Your Industry  

Comparing active and passive fund performance

This article is part of
Guide to Active versus Passive

Whenever you see industry statistics for the average return of a particular sector of the market, Alan Miller, co-founder and chief investment officer of SCM Private, points out they never allow for the fact that over time many badly performing funds tend to be merged away or closed.

Effectively, he says the performance of many of the worst funds that were available and which were invested in completely vanishes, so the reported ‘average’ performance can be highly inflated.

Mr Miller says: “There will always be periods when in the short to medium term the ‘average’ active fund will do better normally as a result of simply holding more in smaller/medium sized stocks than the large stocks, which dominate most indexes and often lag the performance of smaller/medium sized stocks in rising markets.

Article continues after advert

“If you asked someone which they would choose: a) to make a likely £100 profit, or b) to make a profit which had an equal chance of being either £50 or £150? I think most people would choose [the first].

The performance of active and passive funds depends on market conditions and the individual fund manager, according to Ben Yearsley, head of investment research at Charles Stanley Direct.

He says passive funds effectively give you guaranteed underperformance of an index, while active depends on the skill of the fund manager. The latter can still deliver underperformance and even more significant underperformance, but they can outperform substantially.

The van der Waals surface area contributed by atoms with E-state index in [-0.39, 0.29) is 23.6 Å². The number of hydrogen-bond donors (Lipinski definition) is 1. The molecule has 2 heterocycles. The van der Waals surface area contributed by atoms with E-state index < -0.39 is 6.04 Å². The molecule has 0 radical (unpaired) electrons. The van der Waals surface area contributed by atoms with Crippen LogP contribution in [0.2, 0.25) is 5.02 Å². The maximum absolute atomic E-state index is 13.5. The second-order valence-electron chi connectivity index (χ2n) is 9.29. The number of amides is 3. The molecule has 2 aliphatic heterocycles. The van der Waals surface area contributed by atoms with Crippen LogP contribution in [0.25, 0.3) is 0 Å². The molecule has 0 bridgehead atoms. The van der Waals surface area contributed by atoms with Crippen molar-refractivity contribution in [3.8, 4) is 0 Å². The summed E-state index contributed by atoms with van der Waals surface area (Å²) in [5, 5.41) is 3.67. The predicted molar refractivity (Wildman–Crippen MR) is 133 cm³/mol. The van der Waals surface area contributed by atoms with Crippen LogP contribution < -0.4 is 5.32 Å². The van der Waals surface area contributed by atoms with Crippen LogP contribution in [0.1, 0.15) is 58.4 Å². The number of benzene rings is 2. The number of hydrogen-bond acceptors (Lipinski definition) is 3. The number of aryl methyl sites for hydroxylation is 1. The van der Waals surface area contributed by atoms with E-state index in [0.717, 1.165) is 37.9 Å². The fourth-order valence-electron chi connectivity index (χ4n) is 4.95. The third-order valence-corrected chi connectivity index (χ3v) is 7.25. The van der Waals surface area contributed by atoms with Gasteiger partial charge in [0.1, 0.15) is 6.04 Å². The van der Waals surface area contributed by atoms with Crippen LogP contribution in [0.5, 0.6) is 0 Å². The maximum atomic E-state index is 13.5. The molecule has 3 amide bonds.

Robin Stoakley, managing director for UK intermediary at Schroders, says investors know largely what they are going to get with a passive investment: performance close to the reference index with a degree of underperformance due mainly to the impact of the ongoing charge.

However, he says due diligence should be undertaken on passive funds before investing as a poorly constructed passive fund can suffer performance deviations greater than planned.

With active investing, Mr Stoakley says the choice of manager is crucial and investors should undertake a degree of research before investing to satisfy themselves that their chosen portfolio manager has a good chance of outperforming.

He says: “A poorly managed active fund will underperform its benchmark and thus a passive fund with the same reference index.”

But Andrew Wilson, head of investment at Towry, says the vast majority of investors, including professionals, are better off going passive in most markets, with at least a core of their exposure. However he says it is useful to have some exposure to active funds as well.